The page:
In response, Clothing the Gap started an online campaign to “free the flag” from copyright laws. A petition quickly drew nearly 50,000 signatures of support and put the issue in front of media and government to consider over the following two years.
“This is a question of control,” the petition read. “Should WAM Clothing, a non-indigenous business, hold the monopoly in a market to profit off Aboriginal peoples’ identity and love for ‘their’ flag?”
The Commonwealth now ‘owns’ copyright – is that a good thing?
In September 2020, the Federal Senate set up a parliamentary inquiry to look at options to “enable the flag to be freely used by the Australian community”. The upshot of its final report was a recommendation to negotiate with Thomas to acquire the copyright of the Aboriginal flag – which the Federal Government eventually did in January 2022. It was revealed in Senate estimates in February that Thomas received $13.75 million while WAM Clothing received $5.2 million.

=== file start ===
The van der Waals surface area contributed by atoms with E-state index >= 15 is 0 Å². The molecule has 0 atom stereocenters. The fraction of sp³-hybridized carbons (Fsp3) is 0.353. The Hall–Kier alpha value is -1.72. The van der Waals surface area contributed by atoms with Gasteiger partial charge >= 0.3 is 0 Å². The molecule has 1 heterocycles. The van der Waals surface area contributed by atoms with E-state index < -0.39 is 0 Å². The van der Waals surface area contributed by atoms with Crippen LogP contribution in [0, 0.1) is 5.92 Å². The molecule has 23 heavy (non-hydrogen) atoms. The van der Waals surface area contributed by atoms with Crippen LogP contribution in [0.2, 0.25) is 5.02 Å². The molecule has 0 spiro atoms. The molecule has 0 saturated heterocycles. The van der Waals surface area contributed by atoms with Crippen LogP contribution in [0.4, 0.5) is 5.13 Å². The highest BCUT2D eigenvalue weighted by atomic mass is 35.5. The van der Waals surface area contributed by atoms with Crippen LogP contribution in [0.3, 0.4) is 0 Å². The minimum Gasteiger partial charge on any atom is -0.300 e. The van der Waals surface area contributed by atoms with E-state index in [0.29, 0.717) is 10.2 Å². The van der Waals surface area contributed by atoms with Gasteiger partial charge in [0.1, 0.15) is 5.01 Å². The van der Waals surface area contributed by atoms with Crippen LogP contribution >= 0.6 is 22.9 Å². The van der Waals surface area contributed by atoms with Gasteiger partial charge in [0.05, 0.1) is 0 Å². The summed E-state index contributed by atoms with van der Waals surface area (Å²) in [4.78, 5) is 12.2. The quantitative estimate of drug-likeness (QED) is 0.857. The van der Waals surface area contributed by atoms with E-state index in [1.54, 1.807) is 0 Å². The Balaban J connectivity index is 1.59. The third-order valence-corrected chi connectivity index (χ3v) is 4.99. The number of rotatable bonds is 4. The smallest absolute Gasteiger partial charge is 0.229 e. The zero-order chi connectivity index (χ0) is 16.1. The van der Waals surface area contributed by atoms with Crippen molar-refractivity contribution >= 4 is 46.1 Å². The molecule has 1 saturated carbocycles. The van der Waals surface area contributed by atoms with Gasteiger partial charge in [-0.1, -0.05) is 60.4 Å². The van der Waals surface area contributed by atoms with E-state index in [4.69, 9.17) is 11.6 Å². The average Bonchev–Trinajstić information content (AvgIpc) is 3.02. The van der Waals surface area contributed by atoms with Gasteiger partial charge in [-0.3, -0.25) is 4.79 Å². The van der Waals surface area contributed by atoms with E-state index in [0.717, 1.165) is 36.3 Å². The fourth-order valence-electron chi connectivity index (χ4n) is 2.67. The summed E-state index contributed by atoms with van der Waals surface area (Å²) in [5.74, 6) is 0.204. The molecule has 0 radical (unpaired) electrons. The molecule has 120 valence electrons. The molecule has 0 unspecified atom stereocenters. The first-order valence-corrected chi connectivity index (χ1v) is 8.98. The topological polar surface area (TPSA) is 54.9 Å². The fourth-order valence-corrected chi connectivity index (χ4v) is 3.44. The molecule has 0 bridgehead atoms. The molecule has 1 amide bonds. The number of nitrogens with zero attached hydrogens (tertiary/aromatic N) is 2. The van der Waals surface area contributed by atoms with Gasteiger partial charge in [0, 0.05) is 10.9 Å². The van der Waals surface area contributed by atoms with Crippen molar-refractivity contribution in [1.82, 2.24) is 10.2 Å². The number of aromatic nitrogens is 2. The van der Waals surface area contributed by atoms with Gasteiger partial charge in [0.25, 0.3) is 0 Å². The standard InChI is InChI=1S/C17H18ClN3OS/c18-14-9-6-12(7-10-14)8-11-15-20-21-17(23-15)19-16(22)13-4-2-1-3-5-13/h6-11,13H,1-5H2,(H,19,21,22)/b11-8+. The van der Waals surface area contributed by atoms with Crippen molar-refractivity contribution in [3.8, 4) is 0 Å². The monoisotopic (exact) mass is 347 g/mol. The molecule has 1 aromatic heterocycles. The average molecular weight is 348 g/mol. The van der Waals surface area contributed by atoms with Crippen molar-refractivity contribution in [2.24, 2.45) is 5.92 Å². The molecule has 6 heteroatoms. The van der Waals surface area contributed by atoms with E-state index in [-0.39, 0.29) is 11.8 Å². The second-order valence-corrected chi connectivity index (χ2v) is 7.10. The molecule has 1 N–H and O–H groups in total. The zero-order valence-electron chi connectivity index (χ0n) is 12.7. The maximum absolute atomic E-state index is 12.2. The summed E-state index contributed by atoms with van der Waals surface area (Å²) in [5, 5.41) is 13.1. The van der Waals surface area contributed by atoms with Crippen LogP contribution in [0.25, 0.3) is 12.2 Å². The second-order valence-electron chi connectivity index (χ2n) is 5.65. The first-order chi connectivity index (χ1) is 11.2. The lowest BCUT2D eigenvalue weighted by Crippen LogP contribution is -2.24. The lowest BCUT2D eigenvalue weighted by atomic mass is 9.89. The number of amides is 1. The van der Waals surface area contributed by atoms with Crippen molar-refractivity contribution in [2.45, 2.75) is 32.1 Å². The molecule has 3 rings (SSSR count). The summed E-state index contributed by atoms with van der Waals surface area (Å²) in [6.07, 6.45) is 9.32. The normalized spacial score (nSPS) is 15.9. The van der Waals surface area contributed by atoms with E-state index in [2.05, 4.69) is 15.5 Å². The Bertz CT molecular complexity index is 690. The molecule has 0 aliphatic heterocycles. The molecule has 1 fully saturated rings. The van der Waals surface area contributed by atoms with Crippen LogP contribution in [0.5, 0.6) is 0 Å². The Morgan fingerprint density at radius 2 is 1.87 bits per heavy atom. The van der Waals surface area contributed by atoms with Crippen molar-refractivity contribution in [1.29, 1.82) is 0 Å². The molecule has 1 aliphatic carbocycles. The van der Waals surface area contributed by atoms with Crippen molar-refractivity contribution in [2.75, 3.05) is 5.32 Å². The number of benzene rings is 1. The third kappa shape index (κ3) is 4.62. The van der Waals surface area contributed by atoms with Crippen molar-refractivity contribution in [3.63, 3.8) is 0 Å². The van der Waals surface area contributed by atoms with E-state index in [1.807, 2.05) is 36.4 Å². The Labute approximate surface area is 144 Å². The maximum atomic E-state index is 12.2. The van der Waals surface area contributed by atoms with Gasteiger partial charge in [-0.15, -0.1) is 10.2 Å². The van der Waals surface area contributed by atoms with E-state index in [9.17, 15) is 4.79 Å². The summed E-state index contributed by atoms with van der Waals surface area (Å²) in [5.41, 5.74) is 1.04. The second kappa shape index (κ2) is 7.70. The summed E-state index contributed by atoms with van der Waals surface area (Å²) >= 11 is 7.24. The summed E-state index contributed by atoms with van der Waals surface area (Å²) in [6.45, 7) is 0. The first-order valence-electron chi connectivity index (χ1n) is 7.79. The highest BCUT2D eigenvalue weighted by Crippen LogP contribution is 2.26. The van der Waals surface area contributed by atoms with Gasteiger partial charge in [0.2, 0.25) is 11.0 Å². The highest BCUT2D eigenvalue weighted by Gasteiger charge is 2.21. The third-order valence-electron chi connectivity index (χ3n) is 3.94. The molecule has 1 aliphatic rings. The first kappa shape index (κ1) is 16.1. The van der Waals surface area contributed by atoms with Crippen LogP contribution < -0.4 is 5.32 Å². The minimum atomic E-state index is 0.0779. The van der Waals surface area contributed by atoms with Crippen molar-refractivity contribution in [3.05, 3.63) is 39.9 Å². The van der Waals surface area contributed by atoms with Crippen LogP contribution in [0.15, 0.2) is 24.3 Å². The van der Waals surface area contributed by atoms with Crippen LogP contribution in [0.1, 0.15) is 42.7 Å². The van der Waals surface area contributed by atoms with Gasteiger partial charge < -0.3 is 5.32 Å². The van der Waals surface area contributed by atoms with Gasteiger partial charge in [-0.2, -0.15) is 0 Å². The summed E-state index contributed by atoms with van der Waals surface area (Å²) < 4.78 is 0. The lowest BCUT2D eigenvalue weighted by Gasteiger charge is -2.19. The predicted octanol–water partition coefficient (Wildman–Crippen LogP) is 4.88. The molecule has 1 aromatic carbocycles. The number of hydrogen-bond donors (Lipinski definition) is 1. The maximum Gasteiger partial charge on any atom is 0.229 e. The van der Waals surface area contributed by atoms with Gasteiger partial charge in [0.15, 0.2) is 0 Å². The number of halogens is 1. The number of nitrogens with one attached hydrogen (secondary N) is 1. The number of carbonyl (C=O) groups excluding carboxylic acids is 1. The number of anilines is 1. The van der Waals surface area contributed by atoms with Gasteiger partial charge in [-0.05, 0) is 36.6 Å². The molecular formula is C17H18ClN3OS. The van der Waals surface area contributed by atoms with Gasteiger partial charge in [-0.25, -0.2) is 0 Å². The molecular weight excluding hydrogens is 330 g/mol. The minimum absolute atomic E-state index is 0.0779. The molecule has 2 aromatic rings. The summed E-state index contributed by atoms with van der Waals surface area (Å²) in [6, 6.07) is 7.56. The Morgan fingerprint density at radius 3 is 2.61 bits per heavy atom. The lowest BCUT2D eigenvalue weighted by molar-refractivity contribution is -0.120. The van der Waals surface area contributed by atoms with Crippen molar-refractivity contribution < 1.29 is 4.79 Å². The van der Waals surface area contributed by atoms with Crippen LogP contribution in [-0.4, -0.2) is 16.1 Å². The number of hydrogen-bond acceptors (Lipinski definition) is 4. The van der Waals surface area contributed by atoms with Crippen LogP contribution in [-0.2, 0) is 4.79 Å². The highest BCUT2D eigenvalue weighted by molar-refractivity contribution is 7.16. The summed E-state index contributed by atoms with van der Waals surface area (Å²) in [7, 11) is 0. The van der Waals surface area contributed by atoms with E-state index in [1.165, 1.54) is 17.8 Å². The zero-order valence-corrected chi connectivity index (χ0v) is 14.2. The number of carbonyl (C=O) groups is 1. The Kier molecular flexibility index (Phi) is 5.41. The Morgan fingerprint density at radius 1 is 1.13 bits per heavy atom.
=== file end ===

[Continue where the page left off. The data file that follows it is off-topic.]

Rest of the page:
Prime Minister Scott Morrison was quoted in a press release on 25 January saying: “All Australians can now put the Aboriginal Flag on apparel such as sports jerseys and shirts, it can be painted on sports grounds, included on websites, in paintings and other artworks, used digitally and in any other medium without having to ask for permission or pay a fee.”
But not everyone welcomed the news. Greens Senator and DjabWurrung Gunnai Gunditjmara woman Lidia Thorpe accused the government of “colonising” and “assimilating” the Aboriginal flag.
“The people I am bringing voice to in this place, are very concerned that our flag has been colonised given this is the colonisers’ headquarters and they’ve just purchased our flag,” Senator Thorpe said in Senate estimates on 18 February.